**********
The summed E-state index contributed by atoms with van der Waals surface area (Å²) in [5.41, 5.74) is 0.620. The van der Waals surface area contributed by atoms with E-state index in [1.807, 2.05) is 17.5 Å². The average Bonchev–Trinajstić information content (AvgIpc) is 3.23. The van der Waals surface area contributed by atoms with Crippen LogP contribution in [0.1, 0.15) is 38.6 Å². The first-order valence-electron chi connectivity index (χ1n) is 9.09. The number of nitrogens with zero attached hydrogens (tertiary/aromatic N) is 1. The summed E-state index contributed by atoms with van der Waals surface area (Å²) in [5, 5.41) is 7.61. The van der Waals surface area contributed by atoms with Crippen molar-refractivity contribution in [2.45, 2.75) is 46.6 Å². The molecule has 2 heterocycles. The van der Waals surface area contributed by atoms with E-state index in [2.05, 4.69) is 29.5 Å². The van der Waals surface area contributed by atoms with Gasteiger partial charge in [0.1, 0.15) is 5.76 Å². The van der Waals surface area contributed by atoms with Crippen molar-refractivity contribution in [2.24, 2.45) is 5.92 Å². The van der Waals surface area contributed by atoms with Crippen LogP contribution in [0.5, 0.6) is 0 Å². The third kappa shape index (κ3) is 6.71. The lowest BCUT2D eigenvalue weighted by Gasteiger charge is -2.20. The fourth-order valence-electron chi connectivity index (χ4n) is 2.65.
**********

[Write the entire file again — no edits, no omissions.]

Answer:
The summed E-state index contributed by atoms with van der Waals surface area (Å²) in [5.41, 5.74) is 0.620. The van der Waals surface area contributed by atoms with E-state index in [1.807, 2.05) is 17.5 Å². The average Bonchev–Trinajstić information content (AvgIpc) is 3.23. The van der Waals surface area contributed by atoms with Crippen LogP contribution in [0.1, 0.15) is 38.6 Å². The first-order valence-electron chi connectivity index (χ1n) is 9.09. The number of nitrogens with zero attached hydrogens (tertiary/aromatic N) is 1. The summed E-state index contributed by atoms with van der Waals surface area (Å²) in [5, 5.41) is 7.61. The van der Waals surface area contributed by atoms with Crippen molar-refractivity contribution in [2.45, 2.75) is 46.6 Å². The molecule has 2 heterocycles. The van der Waals surface area contributed by atoms with E-state index in [2.05, 4.69) is 29.5 Å². The van der Waals surface area contributed by atoms with Gasteiger partial charge in [0.1, 0.15) is 5.76 Å². The van der Waals surface area contributed by atoms with Crippen molar-refractivity contribution in [2.24, 2.45) is 5.92 Å². The van der Waals surface area contributed by atoms with Crippen LogP contribution in [0.5, 0.6) is 0 Å². The third kappa shape index (κ3) is 6.71. The lowest BCUT2D eigenvalue weighted by Gasteiger charge is -2.20. The fourth-order valence-electron chi connectivity index (χ4n) is 2.65.